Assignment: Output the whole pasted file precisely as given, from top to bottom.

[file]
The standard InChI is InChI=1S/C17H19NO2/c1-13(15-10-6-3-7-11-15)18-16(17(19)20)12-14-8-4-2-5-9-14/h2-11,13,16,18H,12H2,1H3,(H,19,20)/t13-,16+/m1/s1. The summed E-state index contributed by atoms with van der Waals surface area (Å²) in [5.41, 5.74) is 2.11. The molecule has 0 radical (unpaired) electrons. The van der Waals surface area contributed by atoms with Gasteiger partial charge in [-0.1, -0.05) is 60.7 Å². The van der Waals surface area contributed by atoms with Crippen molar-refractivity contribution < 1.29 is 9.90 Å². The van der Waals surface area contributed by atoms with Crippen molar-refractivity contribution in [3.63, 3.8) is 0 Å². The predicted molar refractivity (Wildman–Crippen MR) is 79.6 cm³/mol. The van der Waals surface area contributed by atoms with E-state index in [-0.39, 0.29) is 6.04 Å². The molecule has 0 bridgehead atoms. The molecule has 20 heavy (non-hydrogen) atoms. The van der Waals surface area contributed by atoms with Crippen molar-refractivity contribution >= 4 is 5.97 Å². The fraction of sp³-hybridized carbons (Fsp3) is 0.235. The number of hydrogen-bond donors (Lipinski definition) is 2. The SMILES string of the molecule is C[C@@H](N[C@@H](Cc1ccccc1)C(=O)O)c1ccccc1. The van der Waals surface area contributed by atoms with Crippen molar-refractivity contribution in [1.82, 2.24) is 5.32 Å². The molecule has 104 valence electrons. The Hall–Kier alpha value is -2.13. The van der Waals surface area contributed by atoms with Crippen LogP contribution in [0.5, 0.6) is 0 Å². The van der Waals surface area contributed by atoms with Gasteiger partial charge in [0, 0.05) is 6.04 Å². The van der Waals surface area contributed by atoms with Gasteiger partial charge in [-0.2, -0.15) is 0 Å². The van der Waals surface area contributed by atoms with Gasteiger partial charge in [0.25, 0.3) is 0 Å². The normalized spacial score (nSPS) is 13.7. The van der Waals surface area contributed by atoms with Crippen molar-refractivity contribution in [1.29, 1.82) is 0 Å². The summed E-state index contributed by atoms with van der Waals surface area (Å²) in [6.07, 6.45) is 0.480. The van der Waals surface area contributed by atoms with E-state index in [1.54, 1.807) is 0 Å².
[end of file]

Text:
The standard InChI is InChI=1S/C17H19NO2/c1-13(15-10-6-3-7-11-15)18-16(17(19)20)12-14-8-4-2-5-9-14/h2-11,13,16,18H,12H2,1H3,(H,19,20)/t13-,16+/m1/s1. The summed E-state index contributed by atoms with van der Waals surface area (Å²) in [5.41, 5.74) is 2.11. The molecule has 0 radical (unpaired) electrons. The van der Waals surface area contributed by atoms with Gasteiger partial charge in [-0.1, -0.05) is 60.7 Å². The van der Waals surface area contributed by atoms with Crippen molar-refractivity contribution < 1.29 is 9.90 Å². The van der Waals surface area contributed by atoms with Crippen molar-refractivity contribution in [3.63, 3.8) is 0 Å². The predicted molar refractivity (Wildman–Crippen MR) is 79.6 cm³/mol. The van der Waals surface area contributed by atoms with E-state index in [-0.39, 0.29) is 6.04 Å². The molecule has 0 bridgehead atoms. The molecule has 20 heavy (non-hydrogen) atoms. The van der Waals surface area contributed by atoms with Crippen molar-refractivity contribution >= 4 is 5.97 Å². The fraction of sp³-hybridized carbons (Fsp3) is 0.235. The number of hydrogen-bond donors (Lipinski definition) is 2. The SMILES string of the molecule is C[C@@H](N[C@@H](Cc1ccccc1)C(=O)O)c1ccccc1. The van der Waals surface area contributed by atoms with Crippen molar-refractivity contribution in [1.82, 2.24) is 5.32 Å². The molecule has 104 valence electrons. The Hall–Kier alpha value is -2.13. The van der Waals surface area contributed by atoms with Crippen LogP contribution in [0.5, 0.6) is 0 Å². The van der Waals surface area contributed by atoms with Gasteiger partial charge in [0, 0.05) is 6.04 Å². The van der Waals surface area contributed by atoms with Gasteiger partial charge in [-0.2, -0.15) is 0 Å². The van der Waals surface area contributed by atoms with Gasteiger partial charge in [0.25, 0.3) is 0 Å². The normalized spacial score (nSPS) is 13.7. The van der Waals surface area contributed by atoms with Crippen molar-refractivity contribution in [1.29, 1.82) is 0 Å². The summed E-state index contributed by atoms with van der Waals surface area (Å²) in [6.07, 6.45) is 0.480. The van der Waals surface area contributed by atoms with E-state index in [1.54, 1.807) is 0 Å².